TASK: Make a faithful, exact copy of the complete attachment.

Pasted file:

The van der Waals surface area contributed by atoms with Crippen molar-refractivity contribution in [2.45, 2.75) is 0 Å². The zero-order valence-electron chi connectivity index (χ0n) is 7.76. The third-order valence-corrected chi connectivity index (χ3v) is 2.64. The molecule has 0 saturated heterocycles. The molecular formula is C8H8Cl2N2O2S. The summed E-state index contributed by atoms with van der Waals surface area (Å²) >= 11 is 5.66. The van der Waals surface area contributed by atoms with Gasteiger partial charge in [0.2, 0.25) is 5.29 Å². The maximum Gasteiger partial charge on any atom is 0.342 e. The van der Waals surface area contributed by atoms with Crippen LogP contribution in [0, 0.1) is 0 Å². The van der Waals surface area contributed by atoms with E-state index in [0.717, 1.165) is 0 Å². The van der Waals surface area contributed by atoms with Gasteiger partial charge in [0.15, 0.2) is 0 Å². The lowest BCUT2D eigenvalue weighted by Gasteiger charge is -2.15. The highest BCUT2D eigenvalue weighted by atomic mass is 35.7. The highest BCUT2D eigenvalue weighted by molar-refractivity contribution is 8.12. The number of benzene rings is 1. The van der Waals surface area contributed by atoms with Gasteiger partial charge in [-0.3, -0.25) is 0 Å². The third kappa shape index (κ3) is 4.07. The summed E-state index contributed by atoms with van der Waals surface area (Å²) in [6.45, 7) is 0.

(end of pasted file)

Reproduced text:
The van der Waals surface area contributed by atoms with Crippen molar-refractivity contribution in [2.45, 2.75) is 0 Å². The zero-order valence-electron chi connectivity index (χ0n) is 7.76. The third-order valence-corrected chi connectivity index (χ3v) is 2.64. The molecule has 0 saturated heterocycles. The molecular formula is C8H8Cl2N2O2S. The summed E-state index contributed by atoms with van der Waals surface area (Å²) >= 11 is 5.66. The van der Waals surface area contributed by atoms with Gasteiger partial charge in [0.2, 0.25) is 5.29 Å². The maximum Gasteiger partial charge on any atom is 0.342 e. The van der Waals surface area contributed by atoms with Crippen LogP contribution in [0, 0.1) is 0 Å². The van der Waals surface area contributed by atoms with E-state index in [0.717, 1.165) is 0 Å². The van der Waals surface area contributed by atoms with Gasteiger partial charge in [0.15, 0.2) is 0 Å². The lowest BCUT2D eigenvalue weighted by Gasteiger charge is -2.15. The highest BCUT2D eigenvalue weighted by atomic mass is 35.7. The highest BCUT2D eigenvalue weighted by molar-refractivity contribution is 8.12. The number of benzene rings is 1. The van der Waals surface area contributed by atoms with Gasteiger partial charge in [-0.3, -0.25) is 0 Å². The third kappa shape index (κ3) is 4.07. The summed E-state index contributed by atoms with van der Waals surface area (Å²) in [6.45, 7) is 0.